Aldermen speak out on trash service

Published 7:02 pm Tuesday, September 12, 2017

BELHAVEN — “It’s time for it to stop.”

That was the message Belhaven Alderman Ricky Credle had Monday night for Mayor Adam O’Neal, regarding an ongoing dispute over trash service.

Other Board of Aldermen members weighed in on the dispute, as well, after months of remaining silent on the matter.

“(Spoon River was) about to be in violation of their trash not being picked up, and in that situation, you do have a town ordinance, but also the letter stated that state law overrides the town’s law if they’re about to be in violation,” Credle said. “They were just trying to run a business. They’re in the community; they do a lot for the community; they’re trying to help the community stay built up. We don’t need to keep attacking individuals and businesses. We’ve got to learn to move forward and work together and figure these things out civilly. … There’s ways this can be done without all the name calling and pointing fingers.”

Credle was referring to a situation that came to light publicly in April, in which Manager Woody Jarvis allowed Spoon River Artworks and Market to contract with another trash company other than David’s (which is not in compliance with a town ordinance).

David’s Trash Service was unable to dump the weight of Spoon River’s trash in the containers being used. Spoon River is planning to install a concrete pad to support a larger container once grant money for renovations and an expansion is secured. At that time, the restaurant agreed to go back to its contract with David’s.

“At the time, if they had done anything with David’s Trash, they would’ve had to have poured a concrete slab. They could not. Otherwise, they would be in jeopardy of a $500,000 grant,” Alderman Yvonne DeRuiz said. “Now it seems to me, a $500,000 grant is a huge economic boost to this town, compared to $30 a month for three trashcans.”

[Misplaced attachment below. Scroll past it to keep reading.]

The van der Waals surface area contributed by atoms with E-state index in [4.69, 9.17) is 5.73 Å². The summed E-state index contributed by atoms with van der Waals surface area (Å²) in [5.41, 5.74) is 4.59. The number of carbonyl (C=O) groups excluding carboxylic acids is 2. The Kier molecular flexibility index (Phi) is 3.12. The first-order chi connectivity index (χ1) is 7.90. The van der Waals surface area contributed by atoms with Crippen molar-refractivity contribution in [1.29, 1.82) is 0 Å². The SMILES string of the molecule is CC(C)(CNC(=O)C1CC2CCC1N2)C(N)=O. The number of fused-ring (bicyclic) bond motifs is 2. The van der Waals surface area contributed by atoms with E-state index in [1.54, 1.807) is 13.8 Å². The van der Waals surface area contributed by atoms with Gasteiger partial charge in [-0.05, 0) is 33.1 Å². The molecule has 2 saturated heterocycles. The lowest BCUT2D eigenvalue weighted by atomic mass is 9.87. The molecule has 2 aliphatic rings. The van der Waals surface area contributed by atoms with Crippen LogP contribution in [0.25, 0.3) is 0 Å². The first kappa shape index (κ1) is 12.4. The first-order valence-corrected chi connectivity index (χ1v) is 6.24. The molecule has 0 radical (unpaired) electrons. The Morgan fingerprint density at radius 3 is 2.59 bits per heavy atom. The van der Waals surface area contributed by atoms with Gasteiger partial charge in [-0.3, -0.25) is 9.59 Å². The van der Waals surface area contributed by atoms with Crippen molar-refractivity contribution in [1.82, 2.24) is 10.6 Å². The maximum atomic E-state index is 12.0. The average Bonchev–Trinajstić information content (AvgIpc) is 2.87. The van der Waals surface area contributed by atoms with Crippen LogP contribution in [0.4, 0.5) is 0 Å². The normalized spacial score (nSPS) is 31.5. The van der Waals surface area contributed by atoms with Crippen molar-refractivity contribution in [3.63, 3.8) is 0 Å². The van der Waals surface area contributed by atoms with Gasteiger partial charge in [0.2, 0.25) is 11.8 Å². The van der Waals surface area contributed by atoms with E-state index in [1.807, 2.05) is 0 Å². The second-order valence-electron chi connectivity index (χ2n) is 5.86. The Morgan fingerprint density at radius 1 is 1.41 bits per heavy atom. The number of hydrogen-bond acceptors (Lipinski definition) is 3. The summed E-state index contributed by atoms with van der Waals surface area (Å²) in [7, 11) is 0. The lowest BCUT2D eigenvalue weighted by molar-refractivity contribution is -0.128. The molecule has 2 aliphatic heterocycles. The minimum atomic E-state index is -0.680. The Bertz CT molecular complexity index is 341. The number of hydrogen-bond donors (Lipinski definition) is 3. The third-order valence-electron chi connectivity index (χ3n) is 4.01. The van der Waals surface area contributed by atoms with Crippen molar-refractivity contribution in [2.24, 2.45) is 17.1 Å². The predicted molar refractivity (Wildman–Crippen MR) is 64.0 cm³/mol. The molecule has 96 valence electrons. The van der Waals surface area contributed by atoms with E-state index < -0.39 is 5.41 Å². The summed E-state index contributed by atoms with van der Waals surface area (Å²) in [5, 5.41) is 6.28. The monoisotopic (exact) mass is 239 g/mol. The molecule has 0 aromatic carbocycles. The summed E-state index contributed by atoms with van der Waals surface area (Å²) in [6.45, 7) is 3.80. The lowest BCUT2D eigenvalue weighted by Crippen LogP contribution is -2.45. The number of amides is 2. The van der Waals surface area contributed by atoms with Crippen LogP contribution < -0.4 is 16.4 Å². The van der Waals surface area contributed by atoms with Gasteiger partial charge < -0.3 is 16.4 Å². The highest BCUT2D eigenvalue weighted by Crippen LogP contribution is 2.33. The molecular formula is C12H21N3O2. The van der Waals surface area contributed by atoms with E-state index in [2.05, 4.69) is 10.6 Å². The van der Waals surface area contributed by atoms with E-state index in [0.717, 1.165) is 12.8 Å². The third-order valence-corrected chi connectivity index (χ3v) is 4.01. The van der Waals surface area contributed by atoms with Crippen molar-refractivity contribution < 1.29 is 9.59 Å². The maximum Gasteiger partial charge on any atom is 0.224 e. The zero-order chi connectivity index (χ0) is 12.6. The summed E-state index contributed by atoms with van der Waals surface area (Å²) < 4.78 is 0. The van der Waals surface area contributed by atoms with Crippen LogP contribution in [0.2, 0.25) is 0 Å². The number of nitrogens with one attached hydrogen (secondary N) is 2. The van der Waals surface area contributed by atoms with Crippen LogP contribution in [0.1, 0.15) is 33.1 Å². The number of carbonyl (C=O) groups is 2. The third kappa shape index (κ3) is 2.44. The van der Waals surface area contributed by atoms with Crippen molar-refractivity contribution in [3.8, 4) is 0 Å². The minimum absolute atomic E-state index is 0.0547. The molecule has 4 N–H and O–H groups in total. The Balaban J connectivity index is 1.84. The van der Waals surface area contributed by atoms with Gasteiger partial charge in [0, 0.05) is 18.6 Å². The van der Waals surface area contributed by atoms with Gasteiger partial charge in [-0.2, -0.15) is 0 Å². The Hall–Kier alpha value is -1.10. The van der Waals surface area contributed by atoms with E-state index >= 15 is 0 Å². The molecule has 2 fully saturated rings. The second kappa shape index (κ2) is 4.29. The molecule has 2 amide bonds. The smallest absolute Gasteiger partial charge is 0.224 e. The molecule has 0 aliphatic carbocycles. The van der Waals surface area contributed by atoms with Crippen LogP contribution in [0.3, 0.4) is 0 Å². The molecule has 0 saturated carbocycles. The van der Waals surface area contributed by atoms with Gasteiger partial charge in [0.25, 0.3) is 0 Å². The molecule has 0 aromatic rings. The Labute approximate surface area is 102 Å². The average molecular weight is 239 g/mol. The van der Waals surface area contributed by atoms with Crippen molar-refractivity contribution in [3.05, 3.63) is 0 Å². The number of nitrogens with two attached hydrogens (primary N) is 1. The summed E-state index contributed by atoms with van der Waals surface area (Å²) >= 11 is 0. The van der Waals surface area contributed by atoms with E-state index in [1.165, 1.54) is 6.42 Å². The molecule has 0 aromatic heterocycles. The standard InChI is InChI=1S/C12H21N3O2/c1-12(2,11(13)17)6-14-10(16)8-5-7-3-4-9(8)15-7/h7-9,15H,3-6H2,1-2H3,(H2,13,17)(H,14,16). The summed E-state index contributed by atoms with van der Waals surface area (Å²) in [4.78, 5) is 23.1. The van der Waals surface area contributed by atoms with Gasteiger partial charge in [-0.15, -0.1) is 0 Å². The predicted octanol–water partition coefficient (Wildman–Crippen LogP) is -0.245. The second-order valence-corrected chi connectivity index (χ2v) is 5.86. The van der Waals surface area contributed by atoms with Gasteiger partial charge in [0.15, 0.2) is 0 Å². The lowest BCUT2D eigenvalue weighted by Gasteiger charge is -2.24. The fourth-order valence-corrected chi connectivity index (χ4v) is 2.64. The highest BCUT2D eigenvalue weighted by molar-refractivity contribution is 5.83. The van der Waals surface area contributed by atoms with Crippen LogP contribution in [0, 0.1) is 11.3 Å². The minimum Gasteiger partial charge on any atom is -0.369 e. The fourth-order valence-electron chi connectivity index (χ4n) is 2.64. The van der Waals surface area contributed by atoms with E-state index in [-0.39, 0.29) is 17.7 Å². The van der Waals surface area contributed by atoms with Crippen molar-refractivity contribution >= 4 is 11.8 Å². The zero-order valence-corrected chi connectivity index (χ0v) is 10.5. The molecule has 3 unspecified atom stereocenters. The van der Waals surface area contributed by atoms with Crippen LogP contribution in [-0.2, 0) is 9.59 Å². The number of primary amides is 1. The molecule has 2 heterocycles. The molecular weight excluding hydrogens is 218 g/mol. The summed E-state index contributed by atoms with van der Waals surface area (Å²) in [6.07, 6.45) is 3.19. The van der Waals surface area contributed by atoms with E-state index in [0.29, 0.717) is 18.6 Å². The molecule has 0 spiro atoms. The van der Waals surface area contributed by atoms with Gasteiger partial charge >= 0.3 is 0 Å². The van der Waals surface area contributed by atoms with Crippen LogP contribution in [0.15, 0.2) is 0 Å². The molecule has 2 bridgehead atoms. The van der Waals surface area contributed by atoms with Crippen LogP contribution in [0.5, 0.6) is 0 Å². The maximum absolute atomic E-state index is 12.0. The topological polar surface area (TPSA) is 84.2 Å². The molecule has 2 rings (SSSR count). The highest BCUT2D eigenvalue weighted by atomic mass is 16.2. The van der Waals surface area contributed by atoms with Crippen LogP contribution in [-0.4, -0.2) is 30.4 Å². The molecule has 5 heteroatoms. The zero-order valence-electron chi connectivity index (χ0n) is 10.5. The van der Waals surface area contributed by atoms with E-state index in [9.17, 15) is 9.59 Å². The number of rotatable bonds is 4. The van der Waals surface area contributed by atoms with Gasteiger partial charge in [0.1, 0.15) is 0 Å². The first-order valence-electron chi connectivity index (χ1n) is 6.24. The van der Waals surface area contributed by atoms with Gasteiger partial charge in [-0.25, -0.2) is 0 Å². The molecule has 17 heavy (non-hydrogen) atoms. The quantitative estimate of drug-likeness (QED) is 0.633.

O’Neal argued that David’s Trash has had trouble picking up trash for years at Spoon River, so the concrete slab should’ve been poured a long time ago — before the grant money came into play.

O’Neal maintains that the situation with Spoon River is an example of favoritism, as the Town allows the restaurant to contract with another trash company, while it will not allow such an agreement with Speedway.

Speedway contacted David’s Trash via email to say its services were no longer needed. When the Town tried to contact Speedway, it was unable to give answers about the email, so the Town continues to bill the corporation as usual in compliance with the town ordinance until contacted by Speedway, according to Jarvis.

“I am totally miffed and mind blown that this issue, that everybody doesn’t see it. It blows my mind,” O’Neal said. “The reason this keeps coming up is that nothing is being done.”

O’Neal’s real estate business and Arthur’s Community Mart both previously requested an end to service with David’s Trash, a request with which the Town complied.

“It’s not only about trash. It’s about applying ordinances equally across the board,” O’Neal said.

Alderman Steve Carawan agreed with O’Neal, saying he believes all individuals and businesses should be brought into compliance with the trash service ordinance.

“It’s simple. What’s wrong with that? There’s an ordinance on the books,” Carawan said. “When you deviate from that and allow this, that and the other to go on, you’ve got chaos, and that’s not what we’ve got. We’ve got an ordinance on the books.”

After 30 minutes of heated discussion, Carawan made a motion to compel Jarvis to bring all parties into compliance by working out an agreement and some sort of solution with David’s Trash — a motion unanimously approved by the four board members in attendance.

There is no word yet on the details of this proposed solution.